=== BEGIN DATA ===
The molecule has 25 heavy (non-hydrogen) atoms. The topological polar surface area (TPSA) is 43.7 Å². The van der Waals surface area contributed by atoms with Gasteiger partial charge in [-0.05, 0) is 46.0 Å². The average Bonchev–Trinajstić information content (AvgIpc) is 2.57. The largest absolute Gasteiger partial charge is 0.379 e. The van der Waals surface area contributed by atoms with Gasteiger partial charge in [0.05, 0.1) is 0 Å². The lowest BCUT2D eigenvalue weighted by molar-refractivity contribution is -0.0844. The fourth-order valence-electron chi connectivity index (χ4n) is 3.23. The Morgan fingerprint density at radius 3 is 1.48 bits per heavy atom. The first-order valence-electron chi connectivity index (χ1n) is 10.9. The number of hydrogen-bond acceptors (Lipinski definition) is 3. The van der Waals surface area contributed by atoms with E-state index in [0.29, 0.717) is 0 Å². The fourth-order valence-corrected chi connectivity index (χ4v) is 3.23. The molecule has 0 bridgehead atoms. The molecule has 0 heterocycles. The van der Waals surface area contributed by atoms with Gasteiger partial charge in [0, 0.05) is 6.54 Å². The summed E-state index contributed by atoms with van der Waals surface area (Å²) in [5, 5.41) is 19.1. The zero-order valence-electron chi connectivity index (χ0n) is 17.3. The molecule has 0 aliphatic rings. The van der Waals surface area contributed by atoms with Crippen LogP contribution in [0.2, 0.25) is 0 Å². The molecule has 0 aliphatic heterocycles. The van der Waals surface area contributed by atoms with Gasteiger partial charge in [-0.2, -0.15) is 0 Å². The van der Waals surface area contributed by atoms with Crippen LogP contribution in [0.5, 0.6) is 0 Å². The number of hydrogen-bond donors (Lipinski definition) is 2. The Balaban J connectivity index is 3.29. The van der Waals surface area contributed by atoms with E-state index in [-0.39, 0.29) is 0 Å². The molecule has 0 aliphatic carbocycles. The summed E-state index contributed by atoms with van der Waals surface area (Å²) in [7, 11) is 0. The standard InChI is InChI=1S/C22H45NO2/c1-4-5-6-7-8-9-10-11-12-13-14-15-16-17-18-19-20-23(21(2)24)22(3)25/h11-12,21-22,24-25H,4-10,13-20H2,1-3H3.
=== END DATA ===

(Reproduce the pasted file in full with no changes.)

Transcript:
The molecule has 25 heavy (non-hydrogen) atoms. The topological polar surface area (TPSA) is 43.7 Å². The van der Waals surface area contributed by atoms with Gasteiger partial charge in [-0.05, 0) is 46.0 Å². The average Bonchev–Trinajstić information content (AvgIpc) is 2.57. The largest absolute Gasteiger partial charge is 0.379 e. The van der Waals surface area contributed by atoms with Gasteiger partial charge in [0.05, 0.1) is 0 Å². The lowest BCUT2D eigenvalue weighted by molar-refractivity contribution is -0.0844. The fourth-order valence-electron chi connectivity index (χ4n) is 3.23. The Morgan fingerprint density at radius 3 is 1.48 bits per heavy atom. The first-order valence-electron chi connectivity index (χ1n) is 10.9. The number of hydrogen-bond acceptors (Lipinski definition) is 3. The van der Waals surface area contributed by atoms with E-state index in [0.29, 0.717) is 0 Å². The fourth-order valence-corrected chi connectivity index (χ4v) is 3.23. The molecule has 0 bridgehead atoms. The molecule has 0 heterocycles. The van der Waals surface area contributed by atoms with Gasteiger partial charge in [0, 0.05) is 6.54 Å². The summed E-state index contributed by atoms with van der Waals surface area (Å²) in [5, 5.41) is 19.1. The zero-order valence-electron chi connectivity index (χ0n) is 17.3. The molecule has 0 aliphatic rings. The van der Waals surface area contributed by atoms with Crippen LogP contribution in [0.2, 0.25) is 0 Å². The molecule has 0 aliphatic heterocycles. The van der Waals surface area contributed by atoms with Gasteiger partial charge in [-0.2, -0.15) is 0 Å². The van der Waals surface area contributed by atoms with Crippen LogP contribution in [0.5, 0.6) is 0 Å². The number of hydrogen-bond donors (Lipinski definition) is 2. The Balaban J connectivity index is 3.29. The van der Waals surface area contributed by atoms with E-state index in [-0.39, 0.29) is 0 Å². The molecule has 0 aliphatic carbocycles. The summed E-state index contributed by atoms with van der Waals surface area (Å²) in [7, 11) is 0. The standard InChI is InChI=1S/C22H45NO2/c1-4-5-6-7-8-9-10-11-12-13-14-15-16-17-18-19-20-23(21(2)24)22(3)25/h11-12,21-22,24-25H,4-10,13-20H2,1-3H3.